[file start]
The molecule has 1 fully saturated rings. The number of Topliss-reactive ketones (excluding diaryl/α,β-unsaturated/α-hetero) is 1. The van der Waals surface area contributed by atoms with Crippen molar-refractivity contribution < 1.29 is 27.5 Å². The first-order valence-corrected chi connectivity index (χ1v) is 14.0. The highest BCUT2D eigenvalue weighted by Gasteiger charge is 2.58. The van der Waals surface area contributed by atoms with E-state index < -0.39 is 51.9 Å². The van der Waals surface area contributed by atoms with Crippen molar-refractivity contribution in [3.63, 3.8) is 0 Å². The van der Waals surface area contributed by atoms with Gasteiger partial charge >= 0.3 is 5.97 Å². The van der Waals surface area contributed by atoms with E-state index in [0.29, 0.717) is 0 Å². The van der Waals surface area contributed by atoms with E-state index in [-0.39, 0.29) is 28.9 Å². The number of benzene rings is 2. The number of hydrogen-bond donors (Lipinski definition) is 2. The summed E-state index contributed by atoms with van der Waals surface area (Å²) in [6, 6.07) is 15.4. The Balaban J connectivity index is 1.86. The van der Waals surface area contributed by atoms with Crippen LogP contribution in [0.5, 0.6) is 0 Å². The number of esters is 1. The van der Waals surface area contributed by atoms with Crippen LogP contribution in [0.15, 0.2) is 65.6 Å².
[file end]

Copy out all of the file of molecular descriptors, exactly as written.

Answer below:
The molecule has 1 fully saturated rings. The number of Topliss-reactive ketones (excluding diaryl/α,β-unsaturated/α-hetero) is 1. The van der Waals surface area contributed by atoms with Crippen molar-refractivity contribution < 1.29 is 27.5 Å². The first-order valence-corrected chi connectivity index (χ1v) is 14.0. The highest BCUT2D eigenvalue weighted by Gasteiger charge is 2.58. The van der Waals surface area contributed by atoms with E-state index < -0.39 is 51.9 Å². The van der Waals surface area contributed by atoms with Crippen molar-refractivity contribution in [3.63, 3.8) is 0 Å². The van der Waals surface area contributed by atoms with Gasteiger partial charge >= 0.3 is 5.97 Å². The van der Waals surface area contributed by atoms with E-state index in [0.29, 0.717) is 0 Å². The van der Waals surface area contributed by atoms with E-state index in [-0.39, 0.29) is 28.9 Å². The number of benzene rings is 2. The number of hydrogen-bond donors (Lipinski definition) is 2. The summed E-state index contributed by atoms with van der Waals surface area (Å²) in [6, 6.07) is 15.4. The Balaban J connectivity index is 1.86. The van der Waals surface area contributed by atoms with Crippen LogP contribution in [0.5, 0.6) is 0 Å². The number of esters is 1. The van der Waals surface area contributed by atoms with Crippen LogP contribution in [0.15, 0.2) is 65.6 Å².